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Month: November 2018

The 49th Mystic (Beyond the Circle, #1)

The 49th Mystic (Beyond the Circle, #1)

The 49th Mystic by Ted Dekker
My rating: 4 of 5 stars

Ted Dekker will always have a very special place in my heart. His stories have inspired me and shaped my faith since I was a teenager, and I’ll always be grateful to them for the way they revealed truth to me in new and vibrant ways. His books will always have a shelf in my house. I can’t tell you how excited I was to hear that Dekker was returning to the world of the Circle, the series that impacted my faith more than anything else outside of the Bible I’ve ever read.

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The Amityville Horror

The Amityville Horror

The Amityville Horror by Jay Anson
My rating: 4 of 5 stars

There’s no place like home. As long as that home isn’t trying to eat you.

This book proved true the idea that, sometimes, fact is stranger than fiction. I had no earthly idea before last week that this was (billed as) a nonfiction book. Seriously?! I’ve always had this fascination with the macabre and the unexplained, so I would’ve read this book long ago had I known that it wasn’t entirely fictional. (Yes, I’m aware that the book has since been proven to be only loosely based on the truth, but it’s way more fun to pretend that it’s true while reading it!) I think there’s a reason the fictional horror genre is so successful and draws so many readers and viewers; horror speaks to the fear we have of the unknown and the unexplainable. We like the thrill of watching or reading worst case scenarios while knowing that we are safe from them.

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Jade City (The Green Bone Saga, #1)

Jade City (The Green Bone Saga, #1)

Jade City by Fonda Lee
My rating: 4.5 of 5 stars

Incredible, the multiple nominees and awards this book has won are all well deserved.

Jade City, the first book in The Green Bone Saga series is also Fonda Lee’s adult fantasy debut. Ever since I knew about the existence of this novel, it has always been a book I wanted to read. As usual, the unbeatable TBR pile delayed me and I was so sure that I won’t be getting into this one until next year. However, after seeing the non-stop praises that Fonda Lee and the book constantly received, as an Asian and avid adult fantasy reader I knew that I couldn’t delay this any longer. I’m really happy that I gave this a read now because lately, I’ve been craving a fantastic Asian-inspired fantasy and Jade City delivered a spectacular Asian-inspired urban fantasy debut.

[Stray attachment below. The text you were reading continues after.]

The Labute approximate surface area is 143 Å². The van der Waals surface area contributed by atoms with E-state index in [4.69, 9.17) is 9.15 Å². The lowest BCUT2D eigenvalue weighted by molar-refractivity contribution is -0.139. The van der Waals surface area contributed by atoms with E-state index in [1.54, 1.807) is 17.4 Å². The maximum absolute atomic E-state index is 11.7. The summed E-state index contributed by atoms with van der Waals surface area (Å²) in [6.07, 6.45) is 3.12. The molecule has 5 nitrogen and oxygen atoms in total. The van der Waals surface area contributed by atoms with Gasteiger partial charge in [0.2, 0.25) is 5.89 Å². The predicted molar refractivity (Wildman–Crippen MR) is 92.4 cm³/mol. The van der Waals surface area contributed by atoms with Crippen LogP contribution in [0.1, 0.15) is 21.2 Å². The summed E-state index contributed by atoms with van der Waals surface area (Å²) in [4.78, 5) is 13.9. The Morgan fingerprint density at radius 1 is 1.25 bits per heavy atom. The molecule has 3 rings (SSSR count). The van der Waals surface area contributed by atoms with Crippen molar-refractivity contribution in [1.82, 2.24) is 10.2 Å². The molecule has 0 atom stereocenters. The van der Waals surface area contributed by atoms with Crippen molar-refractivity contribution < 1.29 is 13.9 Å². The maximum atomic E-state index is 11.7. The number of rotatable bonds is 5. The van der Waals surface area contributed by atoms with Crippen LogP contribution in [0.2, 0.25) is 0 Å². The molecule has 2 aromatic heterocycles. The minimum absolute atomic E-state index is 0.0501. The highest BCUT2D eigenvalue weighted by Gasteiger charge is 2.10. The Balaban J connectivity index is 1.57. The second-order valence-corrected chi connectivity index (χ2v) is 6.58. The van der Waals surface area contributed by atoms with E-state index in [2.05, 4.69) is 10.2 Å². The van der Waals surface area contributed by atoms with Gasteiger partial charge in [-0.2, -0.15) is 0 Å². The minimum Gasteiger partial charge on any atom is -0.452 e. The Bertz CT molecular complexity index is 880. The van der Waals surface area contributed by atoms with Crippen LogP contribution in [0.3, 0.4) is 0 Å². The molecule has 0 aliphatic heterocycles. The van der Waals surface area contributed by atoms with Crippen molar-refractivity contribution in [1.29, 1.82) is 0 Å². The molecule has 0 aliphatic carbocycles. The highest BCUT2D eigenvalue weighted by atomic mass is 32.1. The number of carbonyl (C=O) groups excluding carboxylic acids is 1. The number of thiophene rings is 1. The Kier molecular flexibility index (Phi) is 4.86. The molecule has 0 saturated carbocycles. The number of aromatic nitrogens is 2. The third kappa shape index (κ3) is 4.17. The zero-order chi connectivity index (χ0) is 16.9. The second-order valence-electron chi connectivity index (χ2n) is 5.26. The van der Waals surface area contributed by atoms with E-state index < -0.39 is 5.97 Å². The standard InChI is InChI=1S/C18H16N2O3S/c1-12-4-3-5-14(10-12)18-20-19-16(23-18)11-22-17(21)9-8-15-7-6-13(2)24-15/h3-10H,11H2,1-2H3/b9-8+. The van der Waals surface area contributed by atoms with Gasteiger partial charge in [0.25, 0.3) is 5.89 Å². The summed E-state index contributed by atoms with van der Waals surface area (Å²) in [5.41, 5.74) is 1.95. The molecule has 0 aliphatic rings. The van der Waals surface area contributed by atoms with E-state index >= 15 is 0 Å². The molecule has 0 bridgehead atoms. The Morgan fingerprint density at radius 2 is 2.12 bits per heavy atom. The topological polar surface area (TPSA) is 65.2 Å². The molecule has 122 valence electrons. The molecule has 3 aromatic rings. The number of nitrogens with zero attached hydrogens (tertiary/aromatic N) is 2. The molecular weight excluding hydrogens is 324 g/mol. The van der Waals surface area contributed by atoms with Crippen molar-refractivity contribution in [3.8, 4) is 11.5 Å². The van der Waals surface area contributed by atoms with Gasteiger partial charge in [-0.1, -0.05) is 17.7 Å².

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Planetside

Planetside

Planetside by Michael Mammay
My rating: 4.5 of 5 stars

Planetside was a very impressive military sci-fi debut.

I’m actually surprised that so few people I know (close to zero) are talking about Planetside this year. Seriously, Harper Voyager and reviewers really should’ve advertised this book more, it’s a fantastic debut and if it weren’t for my friend, Niki Hawkes, I wouldn’t have heard about this gem at all.

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Night Shift

Night Shift

Night Shift by Stephen King
My rating: 5 of 5 stars

Night Shift is exactly what I have always expected to find in Stephen King’s work, but which I have only experienced sporadically in his novels; it was genuinely scary. Short story collections are generally pretty hit or miss for me. Even those I’ve enjoyed aren’t usually overwhelmingly successful, giving me a handful of stories sprinkled liberally with mediocre tales. Not so here. I honestly enjoyed every single story in this collection.